Ukoy with Shrimp and Anchovies

published Oct 18, 2021
Ukoy with Shrimp and Anchovies Recipe

Every bite of these crispy fried shrimp and vegetable fritters features an eye-widening harmony of salty, tangy, crunchy flavors and textures.

Serves6 to 12

Makesabout 13 ukoy

Prep30 minutes to 45 minutes

Cook30 minutes

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Credit: Photo: Neal Santos; Food Styling Amelia Rampe

I find comfort knowing that many of the Filipino foods I favored as a child were also my mom’s childhood favorites. That’s why I love trying to re-create her recipes from memory; it makes me feel connected to her and our ancestors — a feeling I constantly feed to keep those memories alive with each chop, sizzle, and bite. 

One of those special dishes is ukoy, crispy fried shrimp and vegetable fritters served with a sour, spiced vinegar dipping sauce called sukang sawsawan that’s made with an eye-widening harmony of salty, tangy, crunchy flavors and textures.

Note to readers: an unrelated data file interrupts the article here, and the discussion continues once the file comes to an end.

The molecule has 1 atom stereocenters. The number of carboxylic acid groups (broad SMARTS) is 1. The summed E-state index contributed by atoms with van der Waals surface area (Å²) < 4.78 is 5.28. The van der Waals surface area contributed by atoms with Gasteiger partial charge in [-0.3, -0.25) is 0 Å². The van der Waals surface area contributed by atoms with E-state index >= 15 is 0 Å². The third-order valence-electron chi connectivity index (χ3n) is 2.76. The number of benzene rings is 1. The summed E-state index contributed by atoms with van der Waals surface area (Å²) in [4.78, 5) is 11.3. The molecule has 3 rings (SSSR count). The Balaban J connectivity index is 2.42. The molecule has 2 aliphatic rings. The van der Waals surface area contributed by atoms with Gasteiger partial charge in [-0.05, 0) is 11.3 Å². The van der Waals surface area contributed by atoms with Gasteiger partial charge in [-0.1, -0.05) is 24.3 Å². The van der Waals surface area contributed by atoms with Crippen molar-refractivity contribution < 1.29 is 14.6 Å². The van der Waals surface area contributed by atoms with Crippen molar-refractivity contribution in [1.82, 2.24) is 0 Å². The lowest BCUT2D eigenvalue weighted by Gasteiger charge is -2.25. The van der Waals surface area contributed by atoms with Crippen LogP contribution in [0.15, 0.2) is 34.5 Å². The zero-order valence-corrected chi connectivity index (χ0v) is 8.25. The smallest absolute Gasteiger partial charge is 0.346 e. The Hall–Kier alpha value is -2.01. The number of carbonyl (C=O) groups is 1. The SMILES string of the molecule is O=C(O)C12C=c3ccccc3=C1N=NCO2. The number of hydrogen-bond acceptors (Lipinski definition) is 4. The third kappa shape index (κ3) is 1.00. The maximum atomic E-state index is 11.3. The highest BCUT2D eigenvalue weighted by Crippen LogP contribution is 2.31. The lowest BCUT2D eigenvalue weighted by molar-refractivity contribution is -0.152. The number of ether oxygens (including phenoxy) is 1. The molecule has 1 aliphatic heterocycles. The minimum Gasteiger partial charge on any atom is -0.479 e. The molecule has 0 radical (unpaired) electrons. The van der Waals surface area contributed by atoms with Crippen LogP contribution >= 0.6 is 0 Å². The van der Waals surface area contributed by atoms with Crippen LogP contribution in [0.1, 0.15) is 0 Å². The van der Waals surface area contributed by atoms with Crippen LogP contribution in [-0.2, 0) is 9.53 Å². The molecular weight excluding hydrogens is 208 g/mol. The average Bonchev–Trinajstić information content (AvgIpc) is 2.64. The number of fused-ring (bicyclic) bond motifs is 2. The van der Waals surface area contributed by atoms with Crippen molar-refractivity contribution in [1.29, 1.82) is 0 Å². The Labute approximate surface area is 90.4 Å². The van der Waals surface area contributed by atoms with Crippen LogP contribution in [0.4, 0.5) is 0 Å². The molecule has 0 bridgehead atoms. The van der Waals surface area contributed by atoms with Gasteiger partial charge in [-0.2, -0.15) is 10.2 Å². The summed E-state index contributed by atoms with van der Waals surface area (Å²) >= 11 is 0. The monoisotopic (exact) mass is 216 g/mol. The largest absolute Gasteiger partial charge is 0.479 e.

Ukoy can be enjoyed as a street-food snack, merienda (afternoon snack), or as a side dish, and can be made in a variety of ways. Some versions just contain small, shell-on shrimp or dilis (anchovies) mixed in a batter, while others incorporate shredded vegetables like squash, taro, mung bean sprouts, or carrots. While I haven’t had the opportunity to eat this on the streets of the Philippines, I’ve been fortunate to taste different kinds of mouth-watering ukoy here in America. My favorite? You guessed it: Mom’s. 

Credit: Photo: Neal Santos; Food Styling Amelia Rampe

The Chismosa Catch of the Day

My first ukoy memory stems from a trip to Sunken Meadow State Park in Long Island. Mom made the best snacks for our family beach days, and she even prepared more delicious food to enjoy at home after our long day in the sun. On one particular trip, we saw another family casting their nets into the ocean, so my curious mom (we call her “Chismosa”) walked over to check out their catch. “Anchovies! Tons of anchovies!” said the Italian family with big smiles and soaked shorts. They kindly offered us a generous portion of their catch and suggested we bread and fry them, the Italian way, the moment we got home.